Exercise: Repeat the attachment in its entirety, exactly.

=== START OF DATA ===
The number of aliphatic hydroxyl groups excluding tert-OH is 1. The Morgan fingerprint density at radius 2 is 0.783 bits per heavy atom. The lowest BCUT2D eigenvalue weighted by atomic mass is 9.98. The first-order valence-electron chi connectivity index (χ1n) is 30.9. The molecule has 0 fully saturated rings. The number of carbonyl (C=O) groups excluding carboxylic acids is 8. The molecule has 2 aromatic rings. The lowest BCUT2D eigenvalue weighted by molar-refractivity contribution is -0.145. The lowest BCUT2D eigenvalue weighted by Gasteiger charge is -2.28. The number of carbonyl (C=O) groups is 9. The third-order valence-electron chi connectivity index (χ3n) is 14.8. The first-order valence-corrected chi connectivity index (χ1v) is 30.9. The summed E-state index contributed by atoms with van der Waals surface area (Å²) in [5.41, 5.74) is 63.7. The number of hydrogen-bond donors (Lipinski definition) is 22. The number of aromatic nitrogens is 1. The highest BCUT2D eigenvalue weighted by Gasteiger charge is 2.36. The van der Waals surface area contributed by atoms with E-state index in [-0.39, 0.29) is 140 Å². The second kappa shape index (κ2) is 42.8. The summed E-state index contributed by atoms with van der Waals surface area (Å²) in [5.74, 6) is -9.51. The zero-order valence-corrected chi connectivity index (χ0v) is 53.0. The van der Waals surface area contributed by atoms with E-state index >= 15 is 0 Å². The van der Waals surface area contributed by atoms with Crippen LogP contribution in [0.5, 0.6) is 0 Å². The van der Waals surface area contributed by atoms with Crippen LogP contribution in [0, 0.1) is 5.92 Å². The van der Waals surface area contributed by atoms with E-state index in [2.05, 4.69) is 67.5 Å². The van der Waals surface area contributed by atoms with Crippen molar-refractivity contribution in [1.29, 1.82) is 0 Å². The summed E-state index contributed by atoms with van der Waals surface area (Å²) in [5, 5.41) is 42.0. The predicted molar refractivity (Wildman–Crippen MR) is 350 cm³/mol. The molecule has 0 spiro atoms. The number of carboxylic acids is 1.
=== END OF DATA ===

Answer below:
The number of aliphatic hydroxyl groups excluding tert-OH is 1. The Morgan fingerprint density at radius 2 is 0.783 bits per heavy atom. The lowest BCUT2D eigenvalue weighted by atomic mass is 9.98. The first-order valence-electron chi connectivity index (χ1n) is 30.9. The molecule has 0 fully saturated rings. The number of carbonyl (C=O) groups excluding carboxylic acids is 8. The molecule has 2 aromatic rings. The lowest BCUT2D eigenvalue weighted by molar-refractivity contribution is -0.145. The lowest BCUT2D eigenvalue weighted by Gasteiger charge is -2.28. The number of carbonyl (C=O) groups is 9. The third-order valence-electron chi connectivity index (χ3n) is 14.8. The first-order valence-corrected chi connectivity index (χ1v) is 30.9. The summed E-state index contributed by atoms with van der Waals surface area (Å²) in [5.41, 5.74) is 63.7. The number of hydrogen-bond donors (Lipinski definition) is 22. The number of aromatic nitrogens is 1. The highest BCUT2D eigenvalue weighted by Gasteiger charge is 2.36. The van der Waals surface area contributed by atoms with E-state index in [-0.39, 0.29) is 140 Å². The second kappa shape index (κ2) is 42.8. The summed E-state index contributed by atoms with van der Waals surface area (Å²) in [5.74, 6) is -9.51. The zero-order valence-corrected chi connectivity index (χ0v) is 53.0. The van der Waals surface area contributed by atoms with E-state index >= 15 is 0 Å². The van der Waals surface area contributed by atoms with Crippen LogP contribution in [0.5, 0.6) is 0 Å². The van der Waals surface area contributed by atoms with Crippen LogP contribution in [0, 0.1) is 5.92 Å². The van der Waals surface area contributed by atoms with E-state index in [2.05, 4.69) is 67.5 Å². The van der Waals surface area contributed by atoms with Crippen molar-refractivity contribution in [1.29, 1.82) is 0 Å². The summed E-state index contributed by atoms with van der Waals surface area (Å²) in [5, 5.41) is 42.0. The predicted molar refractivity (Wildman–Crippen MR) is 350 cm³/mol. The molecule has 0 spiro atoms. The number of carboxylic acids is 1.